Peace. Love. Beauty. xxx
One of my earliest memories from childhood is a cold day at the beach in San Francisco, my sister and I walking with my mother and my father. I don’t remember how old I was, but I must have been very young because my dad was still around, and the ocean was a new experience for me.
As I walked the shore with my father at my side and my mother and sister trailing behind us, I collected treasures from the briny, surf-soaked sands. There was a multitude of shells, pieces of glass and driftwood, and a plentitude of pebbles, each a tiny work of art from nature, and each a masterpiece in its own right.
I would gather my souvenirs from the sea and contemplate their perfection, or lack thereof, in my tiny hands as we walked. None of the treasures were without flaw. Perhaps a gnarl in a shell or a blemish on a stone rendered them, in my mind, inadequate. So upon reflection I would inevitably discard each treasure that I discovered by simply dropping it along the walk until we came back to the car to leave, at which point I saw that I had nothing.
My sister, however, had the most intriguing collection of beautiful little things as we came to the end of our walk. In her findings were darling shells and colorful stones with character and wonderful, memorable relics that I examined in awe. I remember telling my mother with incredulity how lovely each item was, and asking how my sister found these beguiling mementos on our walk when I had seen only imperfect specimens.
My mother simply smiled for the longest time as I fawned over the glorious treasures. How could my sister have found such wondrous art, I asked, when I found nothing? My mother finally replied, “Shannon, she picked up the things that you discarded.”
The story reminds me of a quote by Pablo Picasso: “The meaning of life is to find your gift. The purpose of life is to give it away.”
The story also reminds me that imperfection is interesting, flaws equate uniqueness, and nothing in life should be taken for granted. Beauty is everywhere, and when you seek beauty in all things and all people, you not only find it, you become it.
This thinking brings to mind one woman so mesmerizingly unique that, despite her flaws, she remains radiant, beautiful and memorable long after she was discarded as an imperfect specimen in an industry obsessed with perfection. I’m referring to Isabella Blow, the British stylist and fashion editor whose suicide death in 2007 left a bittersweet legacy, as well as an imperfect wardrobe–a diary in clothing, if you will–which is now on display until 28 August at the Powerhouse Museum in Sydney, Australia.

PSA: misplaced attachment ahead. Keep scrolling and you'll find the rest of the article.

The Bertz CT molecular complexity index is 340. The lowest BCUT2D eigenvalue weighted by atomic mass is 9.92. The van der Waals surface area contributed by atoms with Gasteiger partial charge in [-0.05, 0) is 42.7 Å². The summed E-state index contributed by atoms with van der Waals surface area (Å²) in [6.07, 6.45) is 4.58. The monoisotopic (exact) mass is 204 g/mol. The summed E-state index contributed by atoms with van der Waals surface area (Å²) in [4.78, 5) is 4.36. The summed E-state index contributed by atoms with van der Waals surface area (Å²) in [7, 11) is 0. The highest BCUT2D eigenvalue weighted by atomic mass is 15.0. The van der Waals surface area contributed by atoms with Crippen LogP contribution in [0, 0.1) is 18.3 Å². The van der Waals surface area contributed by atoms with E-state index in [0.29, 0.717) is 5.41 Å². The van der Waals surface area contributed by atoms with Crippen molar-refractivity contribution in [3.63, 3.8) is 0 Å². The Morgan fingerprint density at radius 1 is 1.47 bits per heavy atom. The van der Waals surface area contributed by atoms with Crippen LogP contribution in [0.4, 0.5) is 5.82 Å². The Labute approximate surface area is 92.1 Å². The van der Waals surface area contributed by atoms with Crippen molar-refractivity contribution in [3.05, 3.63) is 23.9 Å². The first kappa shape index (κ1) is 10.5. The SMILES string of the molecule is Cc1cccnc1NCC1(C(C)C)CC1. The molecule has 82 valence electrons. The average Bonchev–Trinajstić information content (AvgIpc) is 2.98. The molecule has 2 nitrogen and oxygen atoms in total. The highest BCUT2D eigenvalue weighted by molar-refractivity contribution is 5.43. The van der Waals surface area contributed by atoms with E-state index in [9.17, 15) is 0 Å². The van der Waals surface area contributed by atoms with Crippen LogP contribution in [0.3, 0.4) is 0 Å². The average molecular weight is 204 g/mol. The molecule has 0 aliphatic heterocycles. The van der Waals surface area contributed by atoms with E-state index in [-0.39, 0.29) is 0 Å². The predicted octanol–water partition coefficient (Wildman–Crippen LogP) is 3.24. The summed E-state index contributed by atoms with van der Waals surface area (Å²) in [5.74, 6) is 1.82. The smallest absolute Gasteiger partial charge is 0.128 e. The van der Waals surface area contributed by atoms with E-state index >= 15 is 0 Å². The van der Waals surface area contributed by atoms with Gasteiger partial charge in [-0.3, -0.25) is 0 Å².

“Isabella Blow: A Fashionable Life,” provides the opportunity to examine more than 45 of Issie’s outfits, as well as rare photographs of her in her finery. In addition, you can see some of her favorite jewelry and shoes, and of course the signature hats that made both her, and her protégé, milliner friend Philip Treacy, pictured above with Isabella, famous.
The remarkable thing about Isabella, to me, was her unwavering authenticity in an inauthentic world. Like any artistic community, the fashion industry is filled with superficial people–talentless clingers scented with insincerity and insecurity–who really couldn’t give a fuck about anyone else. Issie, on the other hand, she cared. She cared about talent and vision and genius, fostering countless “unknown” artists and promoting their growth and flourish. She was the real deal, and she had heart.
Issie discovered the meaning of life when she sought beauty, and fulfilled her purpose in life when she gave it away. She unearthed the curious, the interesting, the magnificent, when she brought us Philip Treacy, Alexander McQueen, pictured above with Isabella, and many more. Thank you Issie. You are neither gone nor forgotten.